GQ hosts “Real Talk”
The Gentlemen of Quality (GQ) club hosted an event in the Pugh Center on Oct. 27 entitled “GQ Real Talk,” which was meant to give male students the opportunity to freely respond to questions audience members posed relating to topics such as the hookup culture, masculinity and more.
The event was held in a “fishbowl” setting with five or six men in the center of the room, with the rest of the attendees surrounding them. “The original purpose of the event was to change the way we talk about gender on campus,” GQ President Edwin Torres ’12 said. Clayton Brown ’13, a GQ member and an organizer of the event, said, “The event gave people the opportunity to hear men talk candidly and honestly about the topics that came up.” Both agreed that the event was successful, as it sparked emotion and thought, and got people talking.
It was important to GQ that they, as the organizers of the event, made sure it ran smoothly by facilitating the conversation and asking the questions without getting involved in the discussions. Many of the members on the GQ executive board have taken Women’s, Gender and Sexuality Studies (WGSS) courses where they discuss gender issues in an academic setting. Therefore, they believed they would have skewed the conversation, which aimed to honestly portray the thoughts of what is perceived to be the typical male.
The group also wanted the circle to be organic and wanted the men to feel comfortable to freely share their opinions. In order to achieve this, they held off hearing responses from those outside the fishbowl until the question and answer session was complete. However, that meant letting the men in the center completely direct the conversation, while others in attendance were not allowed to open up a dialogue or respond to the men when the subject turned to some of the more difficult issues of sexuality, masculinity and race.
The controversial event elicited varied reactions, from anger to understanding and everything in between. There were males who agreed with points made by others in the fishbowl and others who disagreed. Some women in the audience were interested in what the men had to say, while others were upset by their responses. Quite a few audience members were annoyed by different aspects of the event including the opinions of those in the circle and having to wait to express their emotions.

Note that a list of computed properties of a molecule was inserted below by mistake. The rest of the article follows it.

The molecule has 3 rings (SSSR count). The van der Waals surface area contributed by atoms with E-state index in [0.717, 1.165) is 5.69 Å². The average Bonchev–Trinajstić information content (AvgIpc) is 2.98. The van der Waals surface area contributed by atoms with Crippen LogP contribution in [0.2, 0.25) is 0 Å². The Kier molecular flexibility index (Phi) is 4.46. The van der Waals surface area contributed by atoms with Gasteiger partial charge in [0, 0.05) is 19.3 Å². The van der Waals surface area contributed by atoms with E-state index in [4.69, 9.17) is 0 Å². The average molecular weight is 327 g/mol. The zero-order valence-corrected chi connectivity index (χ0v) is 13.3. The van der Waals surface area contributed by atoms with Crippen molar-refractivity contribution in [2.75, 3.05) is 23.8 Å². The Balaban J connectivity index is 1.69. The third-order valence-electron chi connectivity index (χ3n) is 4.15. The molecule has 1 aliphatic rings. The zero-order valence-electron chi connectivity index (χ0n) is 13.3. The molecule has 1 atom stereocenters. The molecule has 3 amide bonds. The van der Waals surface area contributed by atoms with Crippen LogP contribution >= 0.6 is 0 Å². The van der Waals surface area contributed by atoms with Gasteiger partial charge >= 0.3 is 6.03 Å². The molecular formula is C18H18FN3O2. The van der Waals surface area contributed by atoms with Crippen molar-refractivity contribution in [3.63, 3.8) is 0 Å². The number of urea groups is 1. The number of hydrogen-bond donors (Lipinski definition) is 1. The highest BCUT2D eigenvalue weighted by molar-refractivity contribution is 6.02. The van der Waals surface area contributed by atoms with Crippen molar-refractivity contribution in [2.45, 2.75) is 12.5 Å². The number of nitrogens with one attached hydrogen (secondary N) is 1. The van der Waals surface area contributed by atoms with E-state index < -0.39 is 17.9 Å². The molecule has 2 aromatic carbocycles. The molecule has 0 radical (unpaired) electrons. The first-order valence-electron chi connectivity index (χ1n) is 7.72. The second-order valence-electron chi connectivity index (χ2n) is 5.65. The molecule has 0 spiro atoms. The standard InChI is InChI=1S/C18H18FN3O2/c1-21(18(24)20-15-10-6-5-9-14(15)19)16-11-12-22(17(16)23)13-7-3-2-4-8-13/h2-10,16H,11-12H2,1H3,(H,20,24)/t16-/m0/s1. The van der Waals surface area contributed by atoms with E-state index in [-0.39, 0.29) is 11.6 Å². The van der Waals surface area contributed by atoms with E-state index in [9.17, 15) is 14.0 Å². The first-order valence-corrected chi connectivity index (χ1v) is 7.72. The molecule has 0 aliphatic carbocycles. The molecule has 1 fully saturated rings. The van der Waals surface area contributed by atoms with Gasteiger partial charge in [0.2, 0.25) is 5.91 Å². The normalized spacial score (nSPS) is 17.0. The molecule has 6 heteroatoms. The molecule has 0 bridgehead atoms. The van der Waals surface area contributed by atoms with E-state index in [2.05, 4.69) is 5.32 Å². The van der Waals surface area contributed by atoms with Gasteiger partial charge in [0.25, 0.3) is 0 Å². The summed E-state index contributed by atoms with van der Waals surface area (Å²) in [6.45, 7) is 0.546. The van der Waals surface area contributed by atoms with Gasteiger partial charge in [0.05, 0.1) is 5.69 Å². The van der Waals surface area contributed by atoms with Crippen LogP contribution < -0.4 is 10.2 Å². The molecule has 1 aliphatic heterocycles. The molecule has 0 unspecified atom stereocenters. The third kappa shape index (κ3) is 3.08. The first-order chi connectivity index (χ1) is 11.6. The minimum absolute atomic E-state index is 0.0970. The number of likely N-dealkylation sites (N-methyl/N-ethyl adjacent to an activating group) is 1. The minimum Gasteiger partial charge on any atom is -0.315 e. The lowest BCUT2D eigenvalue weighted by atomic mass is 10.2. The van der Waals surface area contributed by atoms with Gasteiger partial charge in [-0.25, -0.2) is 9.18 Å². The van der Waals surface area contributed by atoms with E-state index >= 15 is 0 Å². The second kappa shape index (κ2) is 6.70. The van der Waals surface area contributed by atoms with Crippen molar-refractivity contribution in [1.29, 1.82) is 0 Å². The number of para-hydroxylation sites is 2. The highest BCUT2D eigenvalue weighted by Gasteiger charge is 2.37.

The organizers were not fazed by reactions to what the men had to say, though; they expected them. Brown said, “I understand why [women] would be mad, but their opinion is only right, after what’s been said.” Some agreed that the controversy was needed in order to question opinions and lead to change. Cassie Smith ’15 said, “When you ask the opinion of the male perspective, you can’t get mad at their experience or opinion. It isn’t the whole view of males, and it’s not right to undermine people’s experience and attack them.”
Torres said, “I’m a big fan of controversy. I’ve always been against sacrificing education [to remain politically correct], but we want to follow through with the issues that the conversations bring up.” He found that many of the comments in the one women’s round at the end of the event were negative, criticizing the event as an exhibition of structural sexism and as counterproductive. However, there were some positive comments made about how to alter the way the event was run to get a better dialogue in the future.
“We know the event was heteronormative,” Torres said, “but the first step…was to get guys to talk.” GQ hopes Real Talk will get males involved in campus conversations on gender. Feedback from the surveys Torres sent out on the General Announcements “to alternate between a round of guys and a round of girls, is something we are considering for next time,” he said.